SINGAPORE- Oil staged a minor rebound on bargain-buying in Asian trade Wednesday following sharp falls that have seen prices hit multi-year lows owing to a supply glut and weak global demand, analysts said.
US benchmark West Texas Intermediate (WTI) for November delivery climbed five cents to $81.89 a barrel in late-morning trade and Brent crude for November added 39 cents to $85.43.
WTI is still languishing at two-year lows after plummeting 4.5 percent in New York on Tuesday as the International Energy Agency slashed its oil demand forecast in light of slowing economic growth in Asia and Europe.
Brent on Tuesday tumbled 4.3 percent to levels not seen since 2010
The International Energy Agency said it expects demand to rise by just 700,000 barrels per day to 92.4 million barrels per day this year, 200,000 fewer than its previous growth forecast.
Market-watchers have blamed the slump in demand on weak growth in China, the world’s biggest energy consumer, and the eurozone, which some analysts have warned is flirting with recession.
Adding to the pain is an oversupply of the black gold caused by strong US production of shale gas and a return of Libyan oil on to the market after facilities that were closed due to civil unrest resumed operations.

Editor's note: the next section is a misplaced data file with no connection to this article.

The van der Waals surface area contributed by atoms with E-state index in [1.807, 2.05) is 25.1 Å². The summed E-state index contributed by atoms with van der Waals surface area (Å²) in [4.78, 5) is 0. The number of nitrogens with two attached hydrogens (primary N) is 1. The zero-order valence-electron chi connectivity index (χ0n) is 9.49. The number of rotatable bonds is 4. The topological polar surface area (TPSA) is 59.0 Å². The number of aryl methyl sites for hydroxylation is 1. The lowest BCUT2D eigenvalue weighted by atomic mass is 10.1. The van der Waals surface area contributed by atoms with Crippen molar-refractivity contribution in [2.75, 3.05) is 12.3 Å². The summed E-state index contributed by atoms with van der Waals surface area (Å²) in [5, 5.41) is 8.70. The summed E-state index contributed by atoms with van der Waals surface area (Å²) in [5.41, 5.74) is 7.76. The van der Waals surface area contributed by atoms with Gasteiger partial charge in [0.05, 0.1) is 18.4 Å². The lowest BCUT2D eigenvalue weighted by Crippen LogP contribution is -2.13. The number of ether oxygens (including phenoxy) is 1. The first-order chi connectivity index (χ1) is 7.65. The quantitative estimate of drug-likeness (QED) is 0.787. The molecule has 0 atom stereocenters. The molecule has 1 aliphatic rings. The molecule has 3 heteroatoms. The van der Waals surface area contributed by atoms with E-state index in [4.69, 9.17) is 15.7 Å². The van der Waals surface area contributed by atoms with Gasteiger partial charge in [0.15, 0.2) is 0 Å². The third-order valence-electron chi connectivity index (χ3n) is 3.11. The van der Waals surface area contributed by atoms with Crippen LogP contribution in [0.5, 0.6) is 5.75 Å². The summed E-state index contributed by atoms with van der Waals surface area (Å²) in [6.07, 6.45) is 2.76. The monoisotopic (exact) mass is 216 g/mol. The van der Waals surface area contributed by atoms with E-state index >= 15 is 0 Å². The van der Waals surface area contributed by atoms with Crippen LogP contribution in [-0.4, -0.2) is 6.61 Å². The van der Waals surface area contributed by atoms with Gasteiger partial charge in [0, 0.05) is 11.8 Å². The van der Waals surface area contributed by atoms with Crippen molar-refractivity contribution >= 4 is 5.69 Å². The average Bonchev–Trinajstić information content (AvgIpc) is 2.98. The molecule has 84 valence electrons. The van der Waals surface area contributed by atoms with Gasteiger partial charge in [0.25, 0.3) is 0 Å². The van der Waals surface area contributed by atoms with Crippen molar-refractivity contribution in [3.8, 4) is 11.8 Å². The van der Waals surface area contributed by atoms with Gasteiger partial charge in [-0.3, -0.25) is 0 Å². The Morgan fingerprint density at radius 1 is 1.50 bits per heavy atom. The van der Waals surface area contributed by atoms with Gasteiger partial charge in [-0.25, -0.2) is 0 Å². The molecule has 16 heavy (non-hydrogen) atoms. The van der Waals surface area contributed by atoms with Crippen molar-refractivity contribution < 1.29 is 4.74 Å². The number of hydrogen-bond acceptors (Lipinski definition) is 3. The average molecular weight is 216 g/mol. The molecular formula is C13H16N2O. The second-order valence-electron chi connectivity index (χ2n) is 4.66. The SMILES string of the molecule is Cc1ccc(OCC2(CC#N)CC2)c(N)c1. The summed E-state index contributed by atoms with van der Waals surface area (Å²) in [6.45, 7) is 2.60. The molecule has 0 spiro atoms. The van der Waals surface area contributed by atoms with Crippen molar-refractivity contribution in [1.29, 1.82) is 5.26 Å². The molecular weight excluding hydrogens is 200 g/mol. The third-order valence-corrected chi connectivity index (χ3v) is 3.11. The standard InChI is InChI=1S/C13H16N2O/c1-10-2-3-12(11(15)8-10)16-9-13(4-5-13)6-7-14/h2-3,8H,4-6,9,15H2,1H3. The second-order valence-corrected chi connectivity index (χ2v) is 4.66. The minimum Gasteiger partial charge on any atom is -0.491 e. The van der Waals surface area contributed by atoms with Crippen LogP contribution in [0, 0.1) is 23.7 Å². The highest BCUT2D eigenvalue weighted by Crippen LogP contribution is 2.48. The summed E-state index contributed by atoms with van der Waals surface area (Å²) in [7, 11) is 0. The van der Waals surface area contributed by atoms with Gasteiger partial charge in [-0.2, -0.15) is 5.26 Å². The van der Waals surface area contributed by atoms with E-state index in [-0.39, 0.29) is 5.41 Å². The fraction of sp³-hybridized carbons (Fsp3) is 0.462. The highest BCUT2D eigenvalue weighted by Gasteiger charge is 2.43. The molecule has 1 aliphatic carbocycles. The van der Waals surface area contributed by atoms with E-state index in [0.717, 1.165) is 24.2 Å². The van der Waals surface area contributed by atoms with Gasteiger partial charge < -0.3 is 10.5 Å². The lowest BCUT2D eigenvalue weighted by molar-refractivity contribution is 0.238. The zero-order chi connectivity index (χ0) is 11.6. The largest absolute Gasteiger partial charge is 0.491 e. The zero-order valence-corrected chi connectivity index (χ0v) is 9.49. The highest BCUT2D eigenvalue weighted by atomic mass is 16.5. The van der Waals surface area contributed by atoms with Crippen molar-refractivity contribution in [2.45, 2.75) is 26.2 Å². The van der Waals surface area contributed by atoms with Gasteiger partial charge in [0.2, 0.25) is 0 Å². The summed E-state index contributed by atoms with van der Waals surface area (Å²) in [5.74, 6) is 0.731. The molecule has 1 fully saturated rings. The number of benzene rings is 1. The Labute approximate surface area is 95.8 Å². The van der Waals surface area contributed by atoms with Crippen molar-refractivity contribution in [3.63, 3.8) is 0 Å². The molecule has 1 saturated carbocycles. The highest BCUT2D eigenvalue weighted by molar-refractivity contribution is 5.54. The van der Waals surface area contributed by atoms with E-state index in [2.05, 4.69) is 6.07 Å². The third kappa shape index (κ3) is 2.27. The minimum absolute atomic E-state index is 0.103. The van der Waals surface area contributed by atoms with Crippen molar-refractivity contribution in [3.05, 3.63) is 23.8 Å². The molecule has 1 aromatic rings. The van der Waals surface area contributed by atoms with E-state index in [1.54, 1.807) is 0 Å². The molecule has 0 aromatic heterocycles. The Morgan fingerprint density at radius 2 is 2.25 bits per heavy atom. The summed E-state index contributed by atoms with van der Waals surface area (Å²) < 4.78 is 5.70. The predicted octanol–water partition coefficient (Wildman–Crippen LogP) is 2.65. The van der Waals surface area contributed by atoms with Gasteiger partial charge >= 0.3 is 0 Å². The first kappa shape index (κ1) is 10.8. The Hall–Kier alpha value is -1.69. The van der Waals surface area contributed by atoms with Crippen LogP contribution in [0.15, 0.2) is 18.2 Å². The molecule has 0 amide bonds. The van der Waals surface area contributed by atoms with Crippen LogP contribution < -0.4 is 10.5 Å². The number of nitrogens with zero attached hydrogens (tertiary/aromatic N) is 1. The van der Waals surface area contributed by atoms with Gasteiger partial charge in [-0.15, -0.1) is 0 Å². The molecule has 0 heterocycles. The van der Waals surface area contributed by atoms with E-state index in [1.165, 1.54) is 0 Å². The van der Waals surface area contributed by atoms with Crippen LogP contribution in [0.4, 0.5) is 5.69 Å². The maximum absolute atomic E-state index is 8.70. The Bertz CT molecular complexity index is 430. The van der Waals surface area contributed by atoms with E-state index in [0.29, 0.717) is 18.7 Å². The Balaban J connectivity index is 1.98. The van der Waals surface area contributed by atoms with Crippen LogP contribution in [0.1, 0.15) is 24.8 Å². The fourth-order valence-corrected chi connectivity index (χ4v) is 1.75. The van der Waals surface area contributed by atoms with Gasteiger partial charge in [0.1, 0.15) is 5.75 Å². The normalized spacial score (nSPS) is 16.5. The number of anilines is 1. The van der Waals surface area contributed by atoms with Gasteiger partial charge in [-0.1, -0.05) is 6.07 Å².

Members of the Organization of the Petroleum Exporting Countries (OPEC) are also maintaining output levels, while slashing prices to gain market share, analysts said.
“At some point, dwindling oil prices should be a positive for businesses but global headwinds, which include an Ebola outbreak and signs of slowing growth in China and Europe, have the upper hand for now,” said Desmond Chua, market analyst at CMC Markets in Singapore.
DBS Bank of Singapore pointed to concerns over weak growth in Europe’s core economies France, Germany and Italy.
“We’re not talking about Portugal and Greece anymore. It’s the big guys that are shrinking,” it said, adding that “the eurozone is on the cusp of its third recession in five years”.